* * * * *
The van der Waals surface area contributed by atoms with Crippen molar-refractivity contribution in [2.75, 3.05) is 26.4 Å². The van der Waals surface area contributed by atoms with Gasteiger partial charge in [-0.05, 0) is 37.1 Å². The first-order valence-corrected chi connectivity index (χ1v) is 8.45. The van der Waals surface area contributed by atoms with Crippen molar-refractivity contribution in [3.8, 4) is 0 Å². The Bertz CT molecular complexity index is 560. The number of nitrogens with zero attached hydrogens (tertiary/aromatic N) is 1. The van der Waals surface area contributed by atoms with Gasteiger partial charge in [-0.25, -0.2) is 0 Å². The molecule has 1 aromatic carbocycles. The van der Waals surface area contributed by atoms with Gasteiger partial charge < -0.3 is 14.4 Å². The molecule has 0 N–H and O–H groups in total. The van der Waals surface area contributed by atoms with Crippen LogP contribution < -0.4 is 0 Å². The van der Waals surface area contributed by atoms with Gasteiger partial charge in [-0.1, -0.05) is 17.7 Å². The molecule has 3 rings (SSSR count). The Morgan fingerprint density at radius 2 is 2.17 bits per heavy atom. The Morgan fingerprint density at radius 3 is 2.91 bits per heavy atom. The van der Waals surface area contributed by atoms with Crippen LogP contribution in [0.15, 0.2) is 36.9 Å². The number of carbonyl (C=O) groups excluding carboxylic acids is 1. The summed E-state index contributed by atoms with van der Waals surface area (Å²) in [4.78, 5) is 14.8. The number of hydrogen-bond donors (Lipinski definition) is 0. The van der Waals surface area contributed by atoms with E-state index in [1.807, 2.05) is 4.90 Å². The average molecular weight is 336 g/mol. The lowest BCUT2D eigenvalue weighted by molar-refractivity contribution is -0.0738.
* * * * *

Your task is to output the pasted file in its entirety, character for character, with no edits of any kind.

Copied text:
The van der Waals surface area contributed by atoms with Crippen molar-refractivity contribution in [2.75, 3.05) is 26.4 Å². The van der Waals surface area contributed by atoms with Gasteiger partial charge in [-0.05, 0) is 37.1 Å². The first-order valence-corrected chi connectivity index (χ1v) is 8.45. The van der Waals surface area contributed by atoms with Crippen molar-refractivity contribution in [3.8, 4) is 0 Å². The Bertz CT molecular complexity index is 560. The number of nitrogens with zero attached hydrogens (tertiary/aromatic N) is 1. The van der Waals surface area contributed by atoms with Gasteiger partial charge in [-0.25, -0.2) is 0 Å². The molecule has 1 aromatic carbocycles. The van der Waals surface area contributed by atoms with Gasteiger partial charge < -0.3 is 14.4 Å². The molecule has 0 N–H and O–H groups in total. The van der Waals surface area contributed by atoms with Crippen LogP contribution < -0.4 is 0 Å². The van der Waals surface area contributed by atoms with Gasteiger partial charge in [-0.1, -0.05) is 17.7 Å². The molecule has 3 rings (SSSR count). The Morgan fingerprint density at radius 2 is 2.17 bits per heavy atom. The Morgan fingerprint density at radius 3 is 2.91 bits per heavy atom. The van der Waals surface area contributed by atoms with Crippen LogP contribution in [0.15, 0.2) is 36.9 Å². The number of carbonyl (C=O) groups excluding carboxylic acids is 1. The summed E-state index contributed by atoms with van der Waals surface area (Å²) in [4.78, 5) is 14.8. The number of hydrogen-bond donors (Lipinski definition) is 0. The van der Waals surface area contributed by atoms with E-state index in [1.807, 2.05) is 4.90 Å². The average molecular weight is 336 g/mol. The lowest BCUT2D eigenvalue weighted by molar-refractivity contribution is -0.0738.